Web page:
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Tony Buzan, in memorial

Tony Buzan
June 2, 1942 – April 13, 2019
Tony Buzan is the person who brought mind mapping into my and many people’s world. He taught us and pushed us to use color and art and our brain processes as we organized ideas and brought out our own creativity. His voice, his British accent, is in my head as I think of all his books that I have read, all the times I recommended his Mind Mapping for Kids book, and all the times I shared the advantages of mind mapping with an audience. Thank you Tony Buzan.

Your Mental Shortcuts

Mental shortcuts, we all make them throughout the day. In a sense, they are necessary coping mechanisms your brain has been developing your whole life. Because there is no way to pay equal attention to everything within eyesight, earshot, and close enough to touch, our brain has developed filters to let in what it believes you need to know and leave out a large majority of what is going on around you.
Consider for a moment how you function during your daily drive or ride, or even walk, to work.
Most of what you pass by is a blur. Most of what you pass you take little or no interest. So much so that when you arrive at your destination you will not remember seeing or hearing most of what was actually there.
Your cognitive bias made those decisions for you. The filters you have built up to protect yourself from over stimulation and clutter worked.
But, and that is a big but, did you miss something that in the past wasn’t important but now is? Did you assume you knew what happened but really didn’t?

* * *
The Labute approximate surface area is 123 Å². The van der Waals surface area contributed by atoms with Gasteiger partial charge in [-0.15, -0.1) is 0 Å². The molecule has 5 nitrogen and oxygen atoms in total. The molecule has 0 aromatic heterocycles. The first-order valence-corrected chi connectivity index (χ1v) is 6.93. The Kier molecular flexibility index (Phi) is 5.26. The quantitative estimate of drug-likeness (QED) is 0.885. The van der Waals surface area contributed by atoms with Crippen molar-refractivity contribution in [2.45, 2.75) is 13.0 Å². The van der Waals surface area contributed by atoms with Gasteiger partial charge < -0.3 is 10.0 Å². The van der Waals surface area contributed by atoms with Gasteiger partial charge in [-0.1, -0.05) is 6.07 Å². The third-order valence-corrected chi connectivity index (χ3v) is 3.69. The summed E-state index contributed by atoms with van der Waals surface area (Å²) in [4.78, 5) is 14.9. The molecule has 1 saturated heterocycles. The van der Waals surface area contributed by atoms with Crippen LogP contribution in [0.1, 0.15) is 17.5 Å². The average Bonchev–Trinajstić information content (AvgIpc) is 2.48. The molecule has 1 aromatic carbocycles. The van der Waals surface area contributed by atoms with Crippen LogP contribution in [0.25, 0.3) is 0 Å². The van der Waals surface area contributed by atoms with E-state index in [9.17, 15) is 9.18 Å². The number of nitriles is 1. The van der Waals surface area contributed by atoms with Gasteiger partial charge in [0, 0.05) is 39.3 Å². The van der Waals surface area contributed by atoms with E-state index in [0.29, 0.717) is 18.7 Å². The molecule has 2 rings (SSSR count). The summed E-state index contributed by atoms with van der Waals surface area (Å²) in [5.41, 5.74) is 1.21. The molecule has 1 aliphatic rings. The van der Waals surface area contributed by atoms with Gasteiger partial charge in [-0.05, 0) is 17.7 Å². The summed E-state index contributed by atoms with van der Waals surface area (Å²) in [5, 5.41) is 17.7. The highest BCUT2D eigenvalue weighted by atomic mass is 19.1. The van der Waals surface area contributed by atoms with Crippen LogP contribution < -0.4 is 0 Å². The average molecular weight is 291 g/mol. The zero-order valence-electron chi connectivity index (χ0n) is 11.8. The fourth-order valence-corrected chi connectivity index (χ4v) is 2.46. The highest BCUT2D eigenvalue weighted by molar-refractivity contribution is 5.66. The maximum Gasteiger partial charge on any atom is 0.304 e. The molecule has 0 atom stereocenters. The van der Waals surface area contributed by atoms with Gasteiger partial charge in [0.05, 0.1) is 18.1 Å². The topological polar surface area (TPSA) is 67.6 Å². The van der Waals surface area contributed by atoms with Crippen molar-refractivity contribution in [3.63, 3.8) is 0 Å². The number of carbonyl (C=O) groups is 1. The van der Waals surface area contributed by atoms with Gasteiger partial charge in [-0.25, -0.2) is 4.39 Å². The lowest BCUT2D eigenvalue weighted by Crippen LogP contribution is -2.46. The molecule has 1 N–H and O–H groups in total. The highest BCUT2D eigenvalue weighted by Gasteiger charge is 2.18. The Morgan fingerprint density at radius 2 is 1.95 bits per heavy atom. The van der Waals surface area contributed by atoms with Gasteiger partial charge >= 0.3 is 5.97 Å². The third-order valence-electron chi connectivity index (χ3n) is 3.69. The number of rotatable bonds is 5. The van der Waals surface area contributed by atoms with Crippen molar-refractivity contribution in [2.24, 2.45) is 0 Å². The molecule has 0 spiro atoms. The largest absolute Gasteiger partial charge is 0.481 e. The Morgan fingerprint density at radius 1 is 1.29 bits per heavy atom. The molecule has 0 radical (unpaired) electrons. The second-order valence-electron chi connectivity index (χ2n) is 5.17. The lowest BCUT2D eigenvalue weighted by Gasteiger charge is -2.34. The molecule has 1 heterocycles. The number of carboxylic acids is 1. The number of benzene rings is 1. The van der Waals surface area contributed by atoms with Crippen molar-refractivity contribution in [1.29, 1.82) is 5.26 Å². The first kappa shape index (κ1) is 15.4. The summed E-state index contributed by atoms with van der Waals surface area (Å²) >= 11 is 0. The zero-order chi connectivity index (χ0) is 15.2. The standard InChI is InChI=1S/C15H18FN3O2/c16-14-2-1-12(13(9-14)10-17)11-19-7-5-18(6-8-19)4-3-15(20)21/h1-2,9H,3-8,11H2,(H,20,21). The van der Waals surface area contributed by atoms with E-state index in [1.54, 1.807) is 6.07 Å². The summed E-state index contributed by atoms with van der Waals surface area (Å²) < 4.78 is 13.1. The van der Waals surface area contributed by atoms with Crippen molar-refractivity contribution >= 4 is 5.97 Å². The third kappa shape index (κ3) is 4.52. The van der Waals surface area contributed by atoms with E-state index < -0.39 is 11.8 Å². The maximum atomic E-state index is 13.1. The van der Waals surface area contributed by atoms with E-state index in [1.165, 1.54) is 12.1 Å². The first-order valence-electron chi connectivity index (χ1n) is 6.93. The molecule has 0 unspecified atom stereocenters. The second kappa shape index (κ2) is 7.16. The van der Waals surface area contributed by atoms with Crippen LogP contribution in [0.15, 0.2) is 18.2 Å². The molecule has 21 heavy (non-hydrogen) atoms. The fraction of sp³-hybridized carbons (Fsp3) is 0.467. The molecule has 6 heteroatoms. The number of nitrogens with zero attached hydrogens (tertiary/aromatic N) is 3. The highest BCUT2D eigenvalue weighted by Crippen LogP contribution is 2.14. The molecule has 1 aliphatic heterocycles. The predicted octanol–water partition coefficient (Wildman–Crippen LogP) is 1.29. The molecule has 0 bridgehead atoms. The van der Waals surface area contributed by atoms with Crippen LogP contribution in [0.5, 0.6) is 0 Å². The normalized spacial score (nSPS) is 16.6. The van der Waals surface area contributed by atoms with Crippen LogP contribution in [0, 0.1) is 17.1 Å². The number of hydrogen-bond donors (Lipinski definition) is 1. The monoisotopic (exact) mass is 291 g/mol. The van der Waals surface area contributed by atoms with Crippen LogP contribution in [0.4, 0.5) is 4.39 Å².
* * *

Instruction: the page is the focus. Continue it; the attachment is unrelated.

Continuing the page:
We can’t function in a busy world without our filters and we can’t take for granted that we didn’t miss anything important.
So what can you do? Ask others what they saw and heard. Ask for other viewpoints, other experiences, to add to your own. Be open minded about what you might have missed or added into a scene because of your filters, your own cognitive biases. They, too, have biases. Together you may both get a more complete picture.
Ask open questions and listen openly to the answers.

What if Someone Asks for Your Help With a Problem They are Having?

When an employee, family member, or friend brings you problem they are facing, how can you tell if they want solutions from you or for you to just listen?

Ask them.

Also if they are looking for a solution, ask first what they have tried or thought they could try. Get them thinking first.

Then if it does come down to offering your ideas, offer options, plural, so they can choose, and make it clear that these are ideas that if they choose something different you won’t be hurt. The choice is still their own.

The power of sincere questions

Questions are a sign of intelligence, of interest, of curiosity, of caring about the other person and the topic, and of being a critical thinker. Can you think of anything else you can say that is this powerful?

Questions, to be able to drink in that power, must be paired with power listening.

Once you ask that question, it is essential that you become silent, wait for and pay attention to the answer.

Some people try to answer their own questions. Some think that the other person pausing to think before answering means they don’t know what to answer.

Just like asking the question is a sign of interest in the other person, waiting and paying attention to the answer is a sign of respect.

Making Decisions With Too Much Data

Making decisions with too much data is just as difficult and risky as making a decision with too little data.

There are ways to be logical and move forward in either case.

With too little data, you may want to step back and list or mind map the missing pieces. Which of them are critical, which, if known, would lead to very different answers, which can be discovered before moving on, and which would have little impact and are not worth pursuing. Then you can seek out or make estimates on the missing data noting, as you move forward, what needs a comment or footnote.